Budget boosts DOC predator control

A pre-budget announcement of a significant funding boost for predator control will help towards the ambitious goal of making New Zealand ‘predator free’ by 2050.

In July 2016: Government sets target to make New Zealand ‘predator-free’ by 2050

The Government wants to make New Zealand predator-free by 2050, formally adopting a target to eradicate all pests that threaten New Zealand’s native birds.

Prime Minister John Key announced the goal, alongside Conservation Minister Maggie Barry, as well as a $28 million funding injection into a joint venture company to kickstart the campaign.

“Rats, possums and stoats kill 25 million of our native birds every year, and prey on other native species such as lizards and, along with the rest of our environment, we must do more to protect them,” Key said.

By 2025, the Government has set four interim goals, which include:

• Having 1 million hectares of land where pests are suppressed or removed;
• The development of a scientific breakthrough, capable of removing entirely one small mammalian predator;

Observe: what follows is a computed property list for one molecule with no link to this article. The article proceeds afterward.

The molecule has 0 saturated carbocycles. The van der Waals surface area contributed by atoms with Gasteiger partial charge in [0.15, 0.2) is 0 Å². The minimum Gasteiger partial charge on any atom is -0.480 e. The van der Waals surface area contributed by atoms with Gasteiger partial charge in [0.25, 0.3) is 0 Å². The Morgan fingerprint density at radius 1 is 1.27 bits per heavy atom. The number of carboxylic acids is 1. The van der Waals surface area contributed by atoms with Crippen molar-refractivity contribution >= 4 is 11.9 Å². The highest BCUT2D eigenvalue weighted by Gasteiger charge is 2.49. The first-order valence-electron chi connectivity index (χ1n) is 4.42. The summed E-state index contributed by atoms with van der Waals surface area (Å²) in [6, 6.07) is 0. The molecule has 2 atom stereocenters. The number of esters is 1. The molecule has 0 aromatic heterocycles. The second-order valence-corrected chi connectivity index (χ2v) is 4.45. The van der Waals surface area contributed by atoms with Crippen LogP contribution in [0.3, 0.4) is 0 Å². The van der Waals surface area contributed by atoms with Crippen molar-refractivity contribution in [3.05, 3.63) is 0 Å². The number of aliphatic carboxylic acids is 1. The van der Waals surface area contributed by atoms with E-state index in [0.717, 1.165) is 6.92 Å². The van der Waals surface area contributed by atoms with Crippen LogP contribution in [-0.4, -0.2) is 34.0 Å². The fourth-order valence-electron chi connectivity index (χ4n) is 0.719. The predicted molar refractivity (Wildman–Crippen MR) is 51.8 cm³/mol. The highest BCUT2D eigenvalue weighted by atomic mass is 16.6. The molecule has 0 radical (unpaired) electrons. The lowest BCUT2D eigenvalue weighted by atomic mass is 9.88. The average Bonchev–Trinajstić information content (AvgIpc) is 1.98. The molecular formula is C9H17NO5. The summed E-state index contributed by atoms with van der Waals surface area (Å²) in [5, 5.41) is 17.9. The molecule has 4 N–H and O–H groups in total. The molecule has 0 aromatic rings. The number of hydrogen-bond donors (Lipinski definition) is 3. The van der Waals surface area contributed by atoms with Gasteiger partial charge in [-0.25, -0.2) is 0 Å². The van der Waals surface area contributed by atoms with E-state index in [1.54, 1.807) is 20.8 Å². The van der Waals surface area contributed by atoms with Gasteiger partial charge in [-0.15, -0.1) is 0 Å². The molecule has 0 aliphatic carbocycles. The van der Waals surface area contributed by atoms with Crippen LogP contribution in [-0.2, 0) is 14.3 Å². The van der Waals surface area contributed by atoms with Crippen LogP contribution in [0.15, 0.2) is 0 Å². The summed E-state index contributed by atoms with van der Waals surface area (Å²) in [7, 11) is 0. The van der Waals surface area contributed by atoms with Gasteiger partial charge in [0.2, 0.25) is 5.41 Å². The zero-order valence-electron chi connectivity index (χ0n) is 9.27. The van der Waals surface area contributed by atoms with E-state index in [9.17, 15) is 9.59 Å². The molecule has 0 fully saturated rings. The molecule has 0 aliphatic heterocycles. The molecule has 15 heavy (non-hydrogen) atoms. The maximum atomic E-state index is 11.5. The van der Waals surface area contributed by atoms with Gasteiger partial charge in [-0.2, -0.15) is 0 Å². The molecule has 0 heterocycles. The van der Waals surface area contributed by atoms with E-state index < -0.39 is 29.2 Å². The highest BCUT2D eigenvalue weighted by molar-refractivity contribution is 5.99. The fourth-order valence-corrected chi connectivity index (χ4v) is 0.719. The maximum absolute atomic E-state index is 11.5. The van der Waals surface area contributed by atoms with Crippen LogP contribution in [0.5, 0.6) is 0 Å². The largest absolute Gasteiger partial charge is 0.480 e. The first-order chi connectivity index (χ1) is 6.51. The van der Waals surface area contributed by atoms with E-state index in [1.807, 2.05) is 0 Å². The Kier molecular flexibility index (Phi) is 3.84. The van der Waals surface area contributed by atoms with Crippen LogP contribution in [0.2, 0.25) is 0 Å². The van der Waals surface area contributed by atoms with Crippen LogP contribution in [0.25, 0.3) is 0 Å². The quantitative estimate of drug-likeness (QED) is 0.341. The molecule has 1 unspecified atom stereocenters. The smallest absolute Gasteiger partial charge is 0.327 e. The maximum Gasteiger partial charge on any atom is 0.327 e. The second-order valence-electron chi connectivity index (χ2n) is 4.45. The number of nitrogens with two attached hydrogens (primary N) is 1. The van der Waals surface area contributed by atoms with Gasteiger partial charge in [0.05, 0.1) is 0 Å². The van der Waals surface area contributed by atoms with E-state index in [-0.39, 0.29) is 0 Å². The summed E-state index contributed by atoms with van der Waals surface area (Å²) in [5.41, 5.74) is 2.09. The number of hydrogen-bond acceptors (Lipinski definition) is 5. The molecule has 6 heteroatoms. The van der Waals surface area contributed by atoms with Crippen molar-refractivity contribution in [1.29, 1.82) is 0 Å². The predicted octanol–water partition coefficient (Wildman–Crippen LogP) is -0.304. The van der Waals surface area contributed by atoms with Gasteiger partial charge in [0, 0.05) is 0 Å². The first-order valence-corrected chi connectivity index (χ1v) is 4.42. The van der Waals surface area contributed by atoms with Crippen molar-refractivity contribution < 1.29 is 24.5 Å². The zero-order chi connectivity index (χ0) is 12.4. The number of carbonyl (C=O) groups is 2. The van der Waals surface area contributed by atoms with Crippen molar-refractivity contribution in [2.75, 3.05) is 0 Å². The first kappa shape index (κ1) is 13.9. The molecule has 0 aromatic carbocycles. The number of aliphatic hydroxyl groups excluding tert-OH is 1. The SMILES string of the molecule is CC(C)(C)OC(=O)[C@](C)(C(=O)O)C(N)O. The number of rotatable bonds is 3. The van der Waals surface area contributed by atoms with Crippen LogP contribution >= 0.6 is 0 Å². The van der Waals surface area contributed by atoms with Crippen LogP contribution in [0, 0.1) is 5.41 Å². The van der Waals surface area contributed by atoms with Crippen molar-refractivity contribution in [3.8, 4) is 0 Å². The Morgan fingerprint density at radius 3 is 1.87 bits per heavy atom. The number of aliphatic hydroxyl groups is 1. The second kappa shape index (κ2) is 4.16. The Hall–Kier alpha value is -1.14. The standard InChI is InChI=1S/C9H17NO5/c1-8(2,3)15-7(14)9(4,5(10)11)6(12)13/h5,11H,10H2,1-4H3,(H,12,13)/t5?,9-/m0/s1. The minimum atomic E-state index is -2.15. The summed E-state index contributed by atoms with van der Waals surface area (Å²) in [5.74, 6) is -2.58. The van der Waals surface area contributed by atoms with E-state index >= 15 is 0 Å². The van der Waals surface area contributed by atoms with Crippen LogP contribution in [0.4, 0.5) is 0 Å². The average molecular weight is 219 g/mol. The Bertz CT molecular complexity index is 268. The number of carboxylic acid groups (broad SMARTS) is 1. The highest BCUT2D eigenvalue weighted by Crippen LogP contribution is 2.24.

• To be able demonstrate that areas of 20,000 hectares can be predator free without the use of fences like the one at at Wellington’s Zealandia sanctuary;
• And the complete removal of all introduced predators from offshore island nature reserves.

“This is the most ambitious conservation project attempted anywhere in the world, but we believe if we all work together as a country we can achieve it.”

See department of Conversation Predator Free 2050

Predator Free 2050 (PF2050) brings together central and local government, iwi, philanthropists, non-government organisations, businesses, science and research organisations, communities, land owners and individuals like you.

Reminds me I have to deal to some nuisance possums. They are lot better around here after a TBFree eradication programme over the last year.

From the Labour-Green confidence & supply agreement:

6. Safeguard our indigenous biodiversity by reducing the extinction risk for 3,000 threatened
plant and wildlife species, significantly increasing conservation funding, increasing predator
control and protecting their habitats.

a. Budget provision will be made for significantly increasing the Department of
Conservation’s funding.

From the Labour-NZ First coalition agreement:

  • Significantly increase funding for the Department of Conservation.

The Government is following through on this:


Backing Nature – funding a future for native species

Possums, rats and stoats are the big losers in Budget 2018 and our forests, birds and other wildlife the winners, Conservation Minister Eugenie Sage announced today.

“We need to invest in comprehensive predator control in order to save special wildlife like kiwi. We have a biodiversity crisis, where 82 per cent of native birds are threatened with or at risk of extinction,” says Eugenie Sage.